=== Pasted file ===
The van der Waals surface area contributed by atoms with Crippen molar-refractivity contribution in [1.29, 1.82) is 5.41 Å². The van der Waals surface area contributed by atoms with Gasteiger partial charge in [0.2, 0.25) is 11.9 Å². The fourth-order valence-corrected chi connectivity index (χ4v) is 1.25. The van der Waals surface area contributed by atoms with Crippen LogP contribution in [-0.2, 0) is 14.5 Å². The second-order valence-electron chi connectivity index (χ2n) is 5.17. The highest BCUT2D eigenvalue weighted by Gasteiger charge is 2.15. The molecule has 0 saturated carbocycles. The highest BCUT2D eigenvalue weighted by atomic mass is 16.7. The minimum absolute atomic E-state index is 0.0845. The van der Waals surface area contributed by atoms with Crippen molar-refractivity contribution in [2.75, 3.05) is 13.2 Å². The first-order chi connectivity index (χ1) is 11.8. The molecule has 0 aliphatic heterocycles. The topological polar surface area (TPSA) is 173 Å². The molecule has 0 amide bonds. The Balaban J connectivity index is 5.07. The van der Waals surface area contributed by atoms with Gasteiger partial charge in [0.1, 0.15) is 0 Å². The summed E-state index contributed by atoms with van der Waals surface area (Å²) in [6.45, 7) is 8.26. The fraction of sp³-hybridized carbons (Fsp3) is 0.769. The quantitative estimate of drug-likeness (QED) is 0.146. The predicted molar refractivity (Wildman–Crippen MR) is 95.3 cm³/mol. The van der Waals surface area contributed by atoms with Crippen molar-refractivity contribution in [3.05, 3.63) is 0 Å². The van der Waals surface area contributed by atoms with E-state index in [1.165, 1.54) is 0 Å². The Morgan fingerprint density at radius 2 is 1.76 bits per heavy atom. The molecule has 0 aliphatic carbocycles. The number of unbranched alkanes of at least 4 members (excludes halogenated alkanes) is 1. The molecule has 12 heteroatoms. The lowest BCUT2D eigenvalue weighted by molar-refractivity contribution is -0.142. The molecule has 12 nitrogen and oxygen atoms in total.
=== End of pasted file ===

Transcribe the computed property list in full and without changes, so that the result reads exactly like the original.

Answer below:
The van der Waals surface area contributed by atoms with Crippen molar-refractivity contribution in [1.29, 1.82) is 5.41 Å². The van der Waals surface area contributed by atoms with Gasteiger partial charge in [0.2, 0.25) is 11.9 Å². The fourth-order valence-corrected chi connectivity index (χ4v) is 1.25. The van der Waals surface area contributed by atoms with Crippen LogP contribution in [-0.2, 0) is 14.5 Å². The second-order valence-electron chi connectivity index (χ2n) is 5.17. The highest BCUT2D eigenvalue weighted by Gasteiger charge is 2.15. The molecule has 0 saturated carbocycles. The highest BCUT2D eigenvalue weighted by atomic mass is 16.7. The minimum absolute atomic E-state index is 0.0845. The van der Waals surface area contributed by atoms with Crippen molar-refractivity contribution in [2.75, 3.05) is 13.2 Å². The first-order chi connectivity index (χ1) is 11.8. The molecule has 0 aliphatic heterocycles. The topological polar surface area (TPSA) is 173 Å². The molecule has 0 amide bonds. The Balaban J connectivity index is 5.07. The van der Waals surface area contributed by atoms with Gasteiger partial charge in [0.1, 0.15) is 0 Å². The summed E-state index contributed by atoms with van der Waals surface area (Å²) in [6.45, 7) is 8.26. The fraction of sp³-hybridized carbons (Fsp3) is 0.769. The quantitative estimate of drug-likeness (QED) is 0.146. The predicted molar refractivity (Wildman–Crippen MR) is 95.3 cm³/mol. The van der Waals surface area contributed by atoms with Crippen molar-refractivity contribution in [3.05, 3.63) is 0 Å². The van der Waals surface area contributed by atoms with E-state index in [1.165, 1.54) is 0 Å². The Morgan fingerprint density at radius 2 is 1.76 bits per heavy atom. The molecule has 0 aliphatic carbocycles. The number of unbranched alkanes of at least 4 members (excludes halogenated alkanes) is 1. The molecule has 12 heteroatoms. The lowest BCUT2D eigenvalue weighted by molar-refractivity contribution is -0.142. The molecule has 12 nitrogen and oxygen atoms in total.